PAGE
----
Finally, John Fitz Rogers used to talk about a homunculus (a term I had never heard before but now think about constantly) sitting on his shoulder as he composes and asking certain questions of the music. I think about this image often (not in a horror-movie sort of way)–a little homunculus that combines the vast and varied wisdom and perspective of each of the VCFA faculty sitting on my shoulder and asking questions and providing insight as I compose at the piano. What a gift that has been!
Kyle Pederson is equally at home as a pianist, educator, lyricist, and composer.
His first album, Renewal, a collection of acoustic arrangements of traditional hymns arranged for piano, violin, cello, guitar, oboe and percussion, was chosen as one of the top albums of the year by Mainly Piano in 2010. 12.25, an album of piano solo arrangements of Christmas carols/hymns, was released in 2012 and listed as high as #4 in ZMR national radio airplay monthly charts. Tracks from both projects continue to have life on radio and internet stations worldwide, and both albums are available for download on iTunes.
In 2014, Kyle dove headlong into his life-long passion for choral music and has received awards from such choral ensembles as Cerddorion (NY), Little Singers of Armenia, and the International Lutheran Youth Choir. Commissions have included the TAISM international high school choral festival, AMIS international high school and middle school honor choirs, MN All-State SA choir, Choral Arts Initiative, and a variety of school, church, and community choruses. Commercial recordings of Kyle’s works include New Choral Voices Volume II and III, released by Ablaze Records, featuring emerging composers in the choral field, and KC VITAs Chamber Choir.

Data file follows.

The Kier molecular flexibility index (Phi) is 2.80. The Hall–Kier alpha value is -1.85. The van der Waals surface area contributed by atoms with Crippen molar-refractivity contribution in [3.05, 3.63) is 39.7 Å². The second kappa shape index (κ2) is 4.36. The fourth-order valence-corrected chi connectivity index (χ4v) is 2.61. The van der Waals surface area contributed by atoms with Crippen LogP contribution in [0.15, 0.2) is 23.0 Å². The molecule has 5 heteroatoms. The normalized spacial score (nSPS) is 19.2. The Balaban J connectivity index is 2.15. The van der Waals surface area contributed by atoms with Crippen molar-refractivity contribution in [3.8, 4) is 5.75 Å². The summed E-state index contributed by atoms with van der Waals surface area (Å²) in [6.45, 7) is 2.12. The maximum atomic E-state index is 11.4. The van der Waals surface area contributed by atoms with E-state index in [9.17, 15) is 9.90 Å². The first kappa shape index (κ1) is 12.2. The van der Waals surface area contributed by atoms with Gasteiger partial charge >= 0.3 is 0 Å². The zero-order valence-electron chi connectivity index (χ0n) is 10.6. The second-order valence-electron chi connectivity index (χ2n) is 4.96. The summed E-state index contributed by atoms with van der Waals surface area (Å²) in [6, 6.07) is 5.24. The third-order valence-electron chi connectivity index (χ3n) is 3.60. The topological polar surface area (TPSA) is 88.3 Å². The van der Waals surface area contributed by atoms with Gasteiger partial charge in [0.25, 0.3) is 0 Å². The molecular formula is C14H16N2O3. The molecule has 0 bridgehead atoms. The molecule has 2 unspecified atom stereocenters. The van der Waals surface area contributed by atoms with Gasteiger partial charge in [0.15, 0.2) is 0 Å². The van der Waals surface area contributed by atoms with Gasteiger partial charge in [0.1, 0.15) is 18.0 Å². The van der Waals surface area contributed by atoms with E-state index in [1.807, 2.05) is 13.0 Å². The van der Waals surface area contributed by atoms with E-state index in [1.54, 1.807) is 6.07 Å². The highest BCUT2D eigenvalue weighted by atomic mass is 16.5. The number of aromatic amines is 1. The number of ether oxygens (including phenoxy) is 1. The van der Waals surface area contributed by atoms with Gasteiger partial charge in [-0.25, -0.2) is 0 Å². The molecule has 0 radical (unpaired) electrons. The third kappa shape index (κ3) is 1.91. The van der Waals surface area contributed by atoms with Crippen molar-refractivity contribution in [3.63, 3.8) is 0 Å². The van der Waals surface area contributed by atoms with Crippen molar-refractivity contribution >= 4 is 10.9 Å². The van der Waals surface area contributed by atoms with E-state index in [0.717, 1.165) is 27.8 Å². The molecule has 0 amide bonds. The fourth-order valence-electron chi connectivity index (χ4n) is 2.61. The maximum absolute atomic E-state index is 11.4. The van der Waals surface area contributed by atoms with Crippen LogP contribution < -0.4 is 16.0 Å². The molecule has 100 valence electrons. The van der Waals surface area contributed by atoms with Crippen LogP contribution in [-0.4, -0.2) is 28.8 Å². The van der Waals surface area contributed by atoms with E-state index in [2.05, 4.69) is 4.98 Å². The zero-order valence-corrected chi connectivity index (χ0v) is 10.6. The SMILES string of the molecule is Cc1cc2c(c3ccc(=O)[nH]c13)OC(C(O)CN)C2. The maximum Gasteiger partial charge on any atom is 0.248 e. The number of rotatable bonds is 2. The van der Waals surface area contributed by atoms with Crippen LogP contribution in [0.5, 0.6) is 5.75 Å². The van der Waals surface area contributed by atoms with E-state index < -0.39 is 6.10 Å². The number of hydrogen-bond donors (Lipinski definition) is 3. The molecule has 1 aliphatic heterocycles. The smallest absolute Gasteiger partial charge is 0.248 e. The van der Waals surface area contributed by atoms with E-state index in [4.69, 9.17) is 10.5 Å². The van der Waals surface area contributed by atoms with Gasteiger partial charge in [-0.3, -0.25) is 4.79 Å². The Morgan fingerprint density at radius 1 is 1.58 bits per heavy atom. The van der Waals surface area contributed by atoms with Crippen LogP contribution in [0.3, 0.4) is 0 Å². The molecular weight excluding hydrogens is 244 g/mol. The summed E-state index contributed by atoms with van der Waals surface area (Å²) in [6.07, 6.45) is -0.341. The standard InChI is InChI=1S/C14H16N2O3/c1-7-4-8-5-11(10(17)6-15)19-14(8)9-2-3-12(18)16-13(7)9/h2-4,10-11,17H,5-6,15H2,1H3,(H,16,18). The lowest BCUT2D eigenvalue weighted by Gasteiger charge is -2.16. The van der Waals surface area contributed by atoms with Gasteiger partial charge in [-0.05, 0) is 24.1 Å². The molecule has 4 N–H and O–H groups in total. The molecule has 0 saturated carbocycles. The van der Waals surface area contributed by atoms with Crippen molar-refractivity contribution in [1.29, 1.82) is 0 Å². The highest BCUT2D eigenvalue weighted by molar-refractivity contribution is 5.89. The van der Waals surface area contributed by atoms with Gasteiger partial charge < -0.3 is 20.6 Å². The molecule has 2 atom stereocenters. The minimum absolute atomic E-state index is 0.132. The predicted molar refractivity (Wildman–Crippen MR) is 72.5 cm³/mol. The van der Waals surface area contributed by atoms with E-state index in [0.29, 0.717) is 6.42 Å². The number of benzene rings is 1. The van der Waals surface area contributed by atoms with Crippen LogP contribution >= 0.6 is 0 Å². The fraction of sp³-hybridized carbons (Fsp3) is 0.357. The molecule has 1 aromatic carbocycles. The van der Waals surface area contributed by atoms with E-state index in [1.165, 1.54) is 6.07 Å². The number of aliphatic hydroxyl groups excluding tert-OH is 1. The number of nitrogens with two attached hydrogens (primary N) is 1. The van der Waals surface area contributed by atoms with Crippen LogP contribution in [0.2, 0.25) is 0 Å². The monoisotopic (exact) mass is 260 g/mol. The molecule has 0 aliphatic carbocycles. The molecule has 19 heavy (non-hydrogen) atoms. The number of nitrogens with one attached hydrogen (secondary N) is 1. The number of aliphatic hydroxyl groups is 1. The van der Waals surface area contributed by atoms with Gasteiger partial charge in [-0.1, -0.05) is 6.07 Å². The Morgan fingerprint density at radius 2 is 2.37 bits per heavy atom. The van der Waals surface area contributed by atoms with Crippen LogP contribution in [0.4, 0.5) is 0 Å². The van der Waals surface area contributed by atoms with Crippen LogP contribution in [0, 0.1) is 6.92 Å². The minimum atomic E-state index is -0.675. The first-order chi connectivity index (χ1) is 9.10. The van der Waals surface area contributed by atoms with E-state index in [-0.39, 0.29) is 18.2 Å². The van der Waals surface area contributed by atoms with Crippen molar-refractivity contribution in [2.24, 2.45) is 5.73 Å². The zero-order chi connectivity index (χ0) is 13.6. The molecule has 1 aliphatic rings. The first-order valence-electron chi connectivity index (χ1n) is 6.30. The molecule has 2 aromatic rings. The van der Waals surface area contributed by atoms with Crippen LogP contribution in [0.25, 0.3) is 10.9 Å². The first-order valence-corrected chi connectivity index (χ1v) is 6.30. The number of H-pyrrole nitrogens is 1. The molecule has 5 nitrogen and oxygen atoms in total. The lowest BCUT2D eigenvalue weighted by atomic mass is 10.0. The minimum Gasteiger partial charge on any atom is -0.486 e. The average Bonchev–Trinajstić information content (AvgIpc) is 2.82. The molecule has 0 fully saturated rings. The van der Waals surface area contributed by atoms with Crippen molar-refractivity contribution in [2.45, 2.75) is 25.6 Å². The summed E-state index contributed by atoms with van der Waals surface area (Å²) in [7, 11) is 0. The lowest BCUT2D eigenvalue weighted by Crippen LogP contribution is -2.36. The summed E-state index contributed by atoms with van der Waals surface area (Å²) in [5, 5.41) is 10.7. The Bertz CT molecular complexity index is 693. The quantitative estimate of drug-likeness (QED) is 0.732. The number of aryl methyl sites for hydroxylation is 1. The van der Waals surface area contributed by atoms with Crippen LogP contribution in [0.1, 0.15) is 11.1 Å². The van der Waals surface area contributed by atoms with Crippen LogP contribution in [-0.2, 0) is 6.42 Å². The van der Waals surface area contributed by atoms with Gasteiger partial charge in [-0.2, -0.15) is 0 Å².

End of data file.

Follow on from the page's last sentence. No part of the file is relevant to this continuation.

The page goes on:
Pederson earned his MFA in music composition from Vermont College of Fine Arts, an MA in Education from University of St Thomas (MN), and his BA from Augustana University (SD). In additional to a variety of freelance projects, Kyle works part time in the music ministry at Prince of Peace Lutheran Church in Burnsville, MN, where he composes and arranges music for a variety of services. Most of Kyle’s works are self-published, with select pieces published by Walton, Santa Barbara, Carl Fischer, Galaxy, and MusicSpoke.
You can hear compositions from Kyle’s winning portfolio on Soundcloud and learn more about Kyle and his work at kylepederson.com.
The American Prize is a series of new, non-profit national competitions in the performing arts providing cash awards, professional adjudication and regional, national and international recognition for the best compositions and performances by ensembles and individuals each year in the United States at the professional, college/university, church, community and secondary school levels.